Dozens of Senate Republicans have introduced an amendment to the fiscal 2022 defense authorization bill that would block the Biden administration from making settlement payments to migrant families separated under the Trump administration’s “zero-tolerance” policy.
The amendment, introduced Nov. 3, would bar the use of federal funds to make $450,000 settlement payments to people affected by the Trump administration’s policy, which separated migrant children from their families in an effort to dissuade future immigration. The plan for the potential settlements was first reported by The Wall Street Journal.
“The Biden administration is in complete denial of the crisis their policies have created at our border,” amendment sponsor Sen. Ron Johnson, R-Wis., said in a statement. “Offering money to those who break the law will only create a magnet for more illegal immigration.”
When asked about the possible payments on Nov. 3, President Joe Biden said, “That’s not gonna happen.”
However, the White House walked back his comments the next day. The Biden administration has long pledged action to aid thousands of families separated under the Trump administration. Weeks after taking office, Biden created a task force responsible for reuniting children and their families.
“If it saves taxpayer dollars and puts the disastrous history of the previous administration’s use of zero tolerance and family separation behind us, the President is perfectly comfortable with the Department of Justice settling with the individuals and families who are currently in litigation with the U.S. government,” White House Deputy Press Secretary Karine Jean-Pierre said Nov. 4.
According to a progress report released in June, 5,636 migrant children were separated from their parents between July 2017 and President Donald Trump's departure from office in January. That includes 3,913 children separated under the Trump administration’s “zero-tolerance” policy to refer all adults who crossed the border without authorization, a misdemeanor, for criminal prosecution.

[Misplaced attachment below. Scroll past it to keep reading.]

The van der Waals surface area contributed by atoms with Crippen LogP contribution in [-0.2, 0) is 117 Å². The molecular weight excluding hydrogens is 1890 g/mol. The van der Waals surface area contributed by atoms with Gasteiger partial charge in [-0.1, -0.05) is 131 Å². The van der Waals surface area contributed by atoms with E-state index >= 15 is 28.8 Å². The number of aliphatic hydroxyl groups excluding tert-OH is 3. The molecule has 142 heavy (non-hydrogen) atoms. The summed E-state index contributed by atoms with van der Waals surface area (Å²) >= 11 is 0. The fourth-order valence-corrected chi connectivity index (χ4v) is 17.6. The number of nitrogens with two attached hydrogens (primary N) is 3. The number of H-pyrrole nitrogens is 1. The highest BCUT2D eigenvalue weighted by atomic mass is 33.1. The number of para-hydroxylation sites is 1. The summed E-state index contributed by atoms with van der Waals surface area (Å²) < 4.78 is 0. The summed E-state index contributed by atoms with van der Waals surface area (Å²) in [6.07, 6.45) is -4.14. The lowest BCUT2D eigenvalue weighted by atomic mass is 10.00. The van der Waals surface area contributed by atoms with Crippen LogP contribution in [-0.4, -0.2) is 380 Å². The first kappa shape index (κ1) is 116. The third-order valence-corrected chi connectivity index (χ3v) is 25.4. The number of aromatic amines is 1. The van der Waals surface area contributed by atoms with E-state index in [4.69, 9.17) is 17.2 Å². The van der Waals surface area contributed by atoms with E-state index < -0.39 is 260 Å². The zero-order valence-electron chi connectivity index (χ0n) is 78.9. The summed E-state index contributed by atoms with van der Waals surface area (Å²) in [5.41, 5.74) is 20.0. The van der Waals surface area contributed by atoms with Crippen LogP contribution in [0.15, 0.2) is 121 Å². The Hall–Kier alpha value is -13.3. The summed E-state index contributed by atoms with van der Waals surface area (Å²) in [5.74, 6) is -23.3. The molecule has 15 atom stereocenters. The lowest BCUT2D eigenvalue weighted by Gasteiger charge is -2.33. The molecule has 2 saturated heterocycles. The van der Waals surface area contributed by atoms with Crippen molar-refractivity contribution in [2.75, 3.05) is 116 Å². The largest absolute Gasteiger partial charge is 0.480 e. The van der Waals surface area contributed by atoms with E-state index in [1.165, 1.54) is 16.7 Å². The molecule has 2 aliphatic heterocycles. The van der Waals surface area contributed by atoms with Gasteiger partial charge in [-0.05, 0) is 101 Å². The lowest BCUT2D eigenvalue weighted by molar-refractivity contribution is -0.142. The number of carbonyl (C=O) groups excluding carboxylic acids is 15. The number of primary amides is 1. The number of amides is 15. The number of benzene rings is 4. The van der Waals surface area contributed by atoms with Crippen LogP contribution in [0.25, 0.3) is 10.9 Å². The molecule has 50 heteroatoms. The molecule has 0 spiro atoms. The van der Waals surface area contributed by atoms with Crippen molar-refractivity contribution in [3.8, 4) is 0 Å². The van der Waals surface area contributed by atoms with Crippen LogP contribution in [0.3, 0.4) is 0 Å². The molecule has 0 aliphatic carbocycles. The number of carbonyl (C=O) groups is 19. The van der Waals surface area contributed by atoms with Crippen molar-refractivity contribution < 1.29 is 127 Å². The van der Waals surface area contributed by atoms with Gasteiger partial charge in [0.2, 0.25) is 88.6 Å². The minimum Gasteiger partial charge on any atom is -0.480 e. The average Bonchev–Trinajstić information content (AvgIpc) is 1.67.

Several government agencies are working to resolve ongoing lawsuits alleging the zero-tolerance policy subjected children to “lasting psychological trauma,” the Journal reported. The payments would come as part of a settlement agreement involving some of the families.
Republicans see the possible plan as the latest development in a misguided Biden administration immigration policy. Fiscal 2021 was the busiest year at the border since the U.S. began recording crossings, according to data released last month, with border agents logging more than 1.73 million encounters with migrants at the southwest border.
“Giving out potentially billions of dollars of taxpayers’ money to people who broke federal law to enter the country is outrageous and an insult to the American people,” Senate Minority Leader Mitch McConnell, R-Ky., said in a statement.
Senate Armed Services Chairman Jack Reed, D-R.I., didn’t immediately return requests for comment. But Armed Services ranking member James M. Inhofe, R-Okla., endorsed the effort, saying he “vehemently” opposes the potential payments.
“I’m open to any and all legislative options to ensure that an approximate $1 billion of taxpayer dollars does not go to illegal immigrants,” he said.
Reed and Inhofe will manage the defense authorization bill when it is brought up for Senate debate.